Margaret Jacobs from the American Epilepsy Association presented on the epilepsy community’s experiences with their own IOM report and subsequent cooperation with HHS. Because a number of epilepsy organizations helped fund that IOM study, they had input into the statement of work, received monthly status calls, and received the recommendations a week before public release so they could prepare their messaging. The cooperation before and during the IOM process laid a strong foundation for continued cooperation afterwards, with the epilepsy community and HHS working together.

The same is true for our situation: what happened before the IOM study is setting the stage for what will come after. HHS pursued the IOM study in secret without involving the stakeholders outside the federal government. The ME/CFS advocacy community found out about the contract by accident, and when we protested, HHS simply changed the contract mechanism to one that did not require public notice. There was no collaboration, no engagement, and communications were terrible.

Now HHS seems to think we can all come to the table and work together. I am deeply troubled by the fact that the government holds all the cards here. They will have about a week to prepare messaging on the IOM report, while we will have no opportunity to do so. The P2P report is issued pretty quickly after the meeting, but NIH will be in control of the press conference push behind the report. This simply isn’t creating a dynamic where the stakeholders can actually collaborate. I’m not sure if it will be possible, and the content of the IOM/P2P reports is only one factor in the way.

The worrying signal here is the open question of whether HHS actually wants to change the paradigm and is willing to do the work necessary. Dr. Lee said they “don’t want to do this without [community] involvement,” but if she means the kind of involvement we have had to date, then there is nothing to really talk about. It is going to take a great deal of work on both sides to change the trajectory here.

Dr. Parekh said twice that “there is a lot of angst among patient groups about IOM.” It’s not angst. We have legitimate scientific and policy concerns. Angst is easily dismissed as unreasonable anxiety. I do not know if HHS understands and appreciates the difference.

 

P2P: Taking Shape

June 20th, 2014 13 comments

p2p-advancing-research-banner

The P2P ME/CFS Workshop has been approved and is scheduled for December 9-10th, 2014. The focus of this post is on analyzing four components of the information released by NIH yesterday:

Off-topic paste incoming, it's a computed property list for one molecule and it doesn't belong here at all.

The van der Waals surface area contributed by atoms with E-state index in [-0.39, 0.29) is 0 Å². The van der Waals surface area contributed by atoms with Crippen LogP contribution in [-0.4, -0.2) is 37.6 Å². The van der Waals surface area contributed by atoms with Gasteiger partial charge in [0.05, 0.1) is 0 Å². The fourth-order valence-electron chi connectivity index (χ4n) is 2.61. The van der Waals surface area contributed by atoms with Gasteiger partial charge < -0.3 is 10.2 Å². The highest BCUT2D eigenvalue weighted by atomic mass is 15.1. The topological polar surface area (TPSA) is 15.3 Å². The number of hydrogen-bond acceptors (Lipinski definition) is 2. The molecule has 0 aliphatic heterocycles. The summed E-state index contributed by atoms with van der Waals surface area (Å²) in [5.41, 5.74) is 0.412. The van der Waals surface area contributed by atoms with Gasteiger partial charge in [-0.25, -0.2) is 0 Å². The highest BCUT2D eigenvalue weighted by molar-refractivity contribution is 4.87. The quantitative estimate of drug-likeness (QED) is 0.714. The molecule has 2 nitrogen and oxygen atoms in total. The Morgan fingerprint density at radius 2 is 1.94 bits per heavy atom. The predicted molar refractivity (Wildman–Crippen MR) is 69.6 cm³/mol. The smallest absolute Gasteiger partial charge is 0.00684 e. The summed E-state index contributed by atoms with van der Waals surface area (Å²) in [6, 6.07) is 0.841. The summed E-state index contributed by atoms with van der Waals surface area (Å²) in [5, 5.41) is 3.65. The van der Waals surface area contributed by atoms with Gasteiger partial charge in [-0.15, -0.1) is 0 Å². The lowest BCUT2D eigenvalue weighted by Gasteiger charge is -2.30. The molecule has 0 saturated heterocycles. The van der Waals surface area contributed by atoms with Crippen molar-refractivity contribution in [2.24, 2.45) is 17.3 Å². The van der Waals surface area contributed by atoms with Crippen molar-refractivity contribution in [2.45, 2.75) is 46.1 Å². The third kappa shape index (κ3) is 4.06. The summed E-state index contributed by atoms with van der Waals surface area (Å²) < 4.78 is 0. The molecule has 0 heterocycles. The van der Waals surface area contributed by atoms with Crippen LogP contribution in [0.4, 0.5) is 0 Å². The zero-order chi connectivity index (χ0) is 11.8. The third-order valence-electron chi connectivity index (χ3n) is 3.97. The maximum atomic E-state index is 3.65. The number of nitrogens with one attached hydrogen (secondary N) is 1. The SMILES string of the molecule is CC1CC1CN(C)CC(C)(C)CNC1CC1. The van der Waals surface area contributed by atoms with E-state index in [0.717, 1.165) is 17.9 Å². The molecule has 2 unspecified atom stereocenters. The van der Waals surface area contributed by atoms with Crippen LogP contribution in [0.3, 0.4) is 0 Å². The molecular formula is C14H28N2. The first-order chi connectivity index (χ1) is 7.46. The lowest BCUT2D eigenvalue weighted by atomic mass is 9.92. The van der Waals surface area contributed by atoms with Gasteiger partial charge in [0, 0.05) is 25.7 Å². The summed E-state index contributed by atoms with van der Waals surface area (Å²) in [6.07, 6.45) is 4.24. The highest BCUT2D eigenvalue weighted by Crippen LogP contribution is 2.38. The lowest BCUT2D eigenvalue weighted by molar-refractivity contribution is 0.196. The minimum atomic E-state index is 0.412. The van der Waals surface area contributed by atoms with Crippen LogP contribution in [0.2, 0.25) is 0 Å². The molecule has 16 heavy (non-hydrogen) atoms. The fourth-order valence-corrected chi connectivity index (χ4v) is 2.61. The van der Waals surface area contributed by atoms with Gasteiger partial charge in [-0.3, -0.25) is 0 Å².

• P2P is describing our disease as fatigue, without post-exertional malaise
  • P2P is trying to clarify questions on the multiple case definitions, measurement tools, effective therapies and innovative research methods
  • The P2P agenda uses questions beyond the evidence review, but not the most important question of all
  • The P2P Working Group includes members with and without ME/CFS expertise

 

How Does P2P Describe ME/CFS?

 
Huge red flag, folks. Here is how the P2P website describes ME/CFS:

Myalgic Encephalomyelitis/Chronic Fatigue Syndrome (ME/CFS) is a complex, multifaceted disorder characterized by extreme fatigue and a host of other symptoms that can worsen after physical or mental activity, but do not improve with rest. In addition to extreme fatigue, people with ME/CFS may also experience:

Widespread muscle and joint pain

Sore throat

Tender lymph nodes in the neck or armpit

Headaches

Sleep problems

Difficulty with short-term memory or concentration

I added emphasis so you can’t miss the takeaway here. ME/CFS is characterized by extreme fatigue, and people with ME/CFS may also experience other symptoms. And what is missing from this list? POST-EXERTIONAL MALAISE. Even Fukuda lists post-exertional malaise as an optional symptom. But the way NIH has described the disease, it almost sounds like Oxford – extreme fatigue and maybe other symptoms.

The description also states, “sensitivity to environmental factors (e.g., noise, light, chemicals) may force many individuals with ME/CFS into seclusion or withdrawal from society.” These sensitivities can certainly be debilitating, but I think most (if not all) patients would agree that it is primarily PEM and all the other symptoms that keep us imprisoned in our homes or our beds.

Need more proof that NIH’s conception of ME/CFS does not question the assumption that they are the same fatiguing illness? They say the two names are for the same condition: “The name myalgic encephalomyelitis or ME is more commonly used in Europe and Canada, while the name chronic fatigue syndrome or CFS is used more often in the United States and Australia. Yet the acronym ME/CFS is increasingly being used worldwide.”

In all fairness, these descriptions do not automatically determine what the Panel’s report will say. But the paradigm of a single, fatiguing illness has been at the heart of my opposition to the way P2P was being put together, and this has not eased my concern.
 

What Will P2P Try To Do?

 
The P2P website describes four things that the Workshop will try to clarify, a weird sort of blend between the five questions presented by Dr. Susan Maier to IOM on January 27, 2014 (after the P2P Working Group planning meeting), and the Key Questions of the systematic evidence review protocol.

The first issue is how the research using multiple case definitions has contributed to the state of the current literature. It’s a good question, but the answer seems blindingly obvious. Perhaps there are more subtleties that outsiders would see that I do not. All I can see is the absolute muck of a contaminated evidence base that counts Oxford studies and CCC studies as one and the same, and has absolutely no consensus on how to diagnose or measure any of it. In my opinion, the use of multiple case definitions is responsible for the state of the current literature, which is why we are stuck in a hellish stalemate with no widely accepted criteria, biomarkers, or treatments.